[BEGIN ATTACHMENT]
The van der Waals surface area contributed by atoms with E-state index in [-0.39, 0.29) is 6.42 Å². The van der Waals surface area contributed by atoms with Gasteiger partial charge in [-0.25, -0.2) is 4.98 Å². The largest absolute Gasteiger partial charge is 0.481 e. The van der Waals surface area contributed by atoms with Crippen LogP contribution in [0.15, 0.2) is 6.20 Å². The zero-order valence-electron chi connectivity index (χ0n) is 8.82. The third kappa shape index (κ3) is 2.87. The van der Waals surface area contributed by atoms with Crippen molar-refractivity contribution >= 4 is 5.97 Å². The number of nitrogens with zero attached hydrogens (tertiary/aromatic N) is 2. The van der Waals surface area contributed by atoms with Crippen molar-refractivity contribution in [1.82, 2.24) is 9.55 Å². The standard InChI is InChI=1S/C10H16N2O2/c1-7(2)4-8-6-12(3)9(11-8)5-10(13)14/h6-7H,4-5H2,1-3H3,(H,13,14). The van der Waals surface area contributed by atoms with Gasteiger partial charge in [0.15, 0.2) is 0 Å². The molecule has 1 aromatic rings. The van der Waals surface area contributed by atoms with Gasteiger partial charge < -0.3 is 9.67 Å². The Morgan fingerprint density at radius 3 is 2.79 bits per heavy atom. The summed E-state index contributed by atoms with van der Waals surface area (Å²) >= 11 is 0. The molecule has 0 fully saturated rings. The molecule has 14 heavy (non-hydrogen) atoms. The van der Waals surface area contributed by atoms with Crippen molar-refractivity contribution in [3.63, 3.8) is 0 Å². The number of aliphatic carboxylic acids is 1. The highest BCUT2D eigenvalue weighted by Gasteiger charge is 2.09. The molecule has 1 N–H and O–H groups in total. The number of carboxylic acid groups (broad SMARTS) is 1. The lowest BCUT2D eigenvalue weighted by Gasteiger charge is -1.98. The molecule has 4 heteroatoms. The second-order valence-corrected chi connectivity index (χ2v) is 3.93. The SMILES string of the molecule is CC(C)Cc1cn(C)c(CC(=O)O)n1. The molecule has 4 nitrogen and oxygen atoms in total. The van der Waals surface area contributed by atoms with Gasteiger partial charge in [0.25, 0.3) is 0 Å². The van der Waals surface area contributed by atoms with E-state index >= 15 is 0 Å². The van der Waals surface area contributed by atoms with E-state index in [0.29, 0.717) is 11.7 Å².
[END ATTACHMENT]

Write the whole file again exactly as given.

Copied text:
The van der Waals surface area contributed by atoms with E-state index in [-0.39, 0.29) is 6.42 Å². The van der Waals surface area contributed by atoms with Gasteiger partial charge in [-0.25, -0.2) is 4.98 Å². The largest absolute Gasteiger partial charge is 0.481 e. The van der Waals surface area contributed by atoms with Crippen LogP contribution in [0.15, 0.2) is 6.20 Å². The zero-order valence-electron chi connectivity index (χ0n) is 8.82. The third kappa shape index (κ3) is 2.87. The van der Waals surface area contributed by atoms with Crippen molar-refractivity contribution >= 4 is 5.97 Å². The number of nitrogens with zero attached hydrogens (tertiary/aromatic N) is 2. The van der Waals surface area contributed by atoms with Crippen molar-refractivity contribution in [1.82, 2.24) is 9.55 Å². The standard InChI is InChI=1S/C10H16N2O2/c1-7(2)4-8-6-12(3)9(11-8)5-10(13)14/h6-7H,4-5H2,1-3H3,(H,13,14). The van der Waals surface area contributed by atoms with Gasteiger partial charge in [0.15, 0.2) is 0 Å². The molecule has 1 aromatic rings. The van der Waals surface area contributed by atoms with Gasteiger partial charge < -0.3 is 9.67 Å². The Morgan fingerprint density at radius 3 is 2.79 bits per heavy atom. The summed E-state index contributed by atoms with van der Waals surface area (Å²) >= 11 is 0. The molecule has 0 fully saturated rings. The molecule has 14 heavy (non-hydrogen) atoms. The van der Waals surface area contributed by atoms with Crippen molar-refractivity contribution in [3.63, 3.8) is 0 Å². The number of aliphatic carboxylic acids is 1. The highest BCUT2D eigenvalue weighted by Gasteiger charge is 2.09. The molecule has 1 N–H and O–H groups in total. The number of carboxylic acid groups (broad SMARTS) is 1. The lowest BCUT2D eigenvalue weighted by Gasteiger charge is -1.98. The molecule has 4 heteroatoms. The second-order valence-corrected chi connectivity index (χ2v) is 3.93. The SMILES string of the molecule is CC(C)Cc1cn(C)c(CC(=O)O)n1. The molecule has 4 nitrogen and oxygen atoms in total. The van der Waals surface area contributed by atoms with Gasteiger partial charge in [0.25, 0.3) is 0 Å². The van der Waals surface area contributed by atoms with E-state index >= 15 is 0 Å². The van der Waals surface area contributed by atoms with E-state index in [0.29, 0.717) is 11.7 Å².